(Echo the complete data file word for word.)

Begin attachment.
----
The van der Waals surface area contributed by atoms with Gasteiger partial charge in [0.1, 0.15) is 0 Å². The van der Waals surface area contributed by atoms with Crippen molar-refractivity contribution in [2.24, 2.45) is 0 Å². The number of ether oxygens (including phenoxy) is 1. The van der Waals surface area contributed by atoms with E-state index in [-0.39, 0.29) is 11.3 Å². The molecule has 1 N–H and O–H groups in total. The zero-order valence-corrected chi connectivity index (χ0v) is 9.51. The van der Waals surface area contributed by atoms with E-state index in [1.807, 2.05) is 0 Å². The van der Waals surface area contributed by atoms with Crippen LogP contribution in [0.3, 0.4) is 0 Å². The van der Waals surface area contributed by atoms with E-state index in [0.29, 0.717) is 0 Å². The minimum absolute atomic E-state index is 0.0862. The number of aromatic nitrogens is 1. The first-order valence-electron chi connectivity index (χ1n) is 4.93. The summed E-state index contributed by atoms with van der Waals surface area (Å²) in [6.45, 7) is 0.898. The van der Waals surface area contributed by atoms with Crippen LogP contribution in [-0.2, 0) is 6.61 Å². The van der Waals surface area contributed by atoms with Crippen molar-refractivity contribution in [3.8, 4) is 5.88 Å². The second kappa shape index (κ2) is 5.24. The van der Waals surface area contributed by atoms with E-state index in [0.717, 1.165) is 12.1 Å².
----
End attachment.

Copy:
The van der Waals surface area contributed by atoms with Gasteiger partial charge in [0.1, 0.15) is 0 Å². The van der Waals surface area contributed by atoms with Crippen molar-refractivity contribution in [2.24, 2.45) is 0 Å². The number of ether oxygens (including phenoxy) is 1. The van der Waals surface area contributed by atoms with E-state index in [-0.39, 0.29) is 11.3 Å². The molecule has 1 N–H and O–H groups in total. The zero-order valence-corrected chi connectivity index (χ0v) is 9.51. The van der Waals surface area contributed by atoms with E-state index in [1.807, 2.05) is 0 Å². The van der Waals surface area contributed by atoms with Crippen LogP contribution in [0.3, 0.4) is 0 Å². The van der Waals surface area contributed by atoms with E-state index in [0.29, 0.717) is 0 Å². The minimum absolute atomic E-state index is 0.0862. The number of aromatic nitrogens is 1. The first-order valence-electron chi connectivity index (χ1n) is 4.93. The summed E-state index contributed by atoms with van der Waals surface area (Å²) in [6.45, 7) is 0.898. The van der Waals surface area contributed by atoms with Crippen LogP contribution in [-0.2, 0) is 6.61 Å². The van der Waals surface area contributed by atoms with Crippen molar-refractivity contribution in [3.8, 4) is 5.88 Å². The second kappa shape index (κ2) is 5.24. The van der Waals surface area contributed by atoms with E-state index in [0.717, 1.165) is 12.1 Å².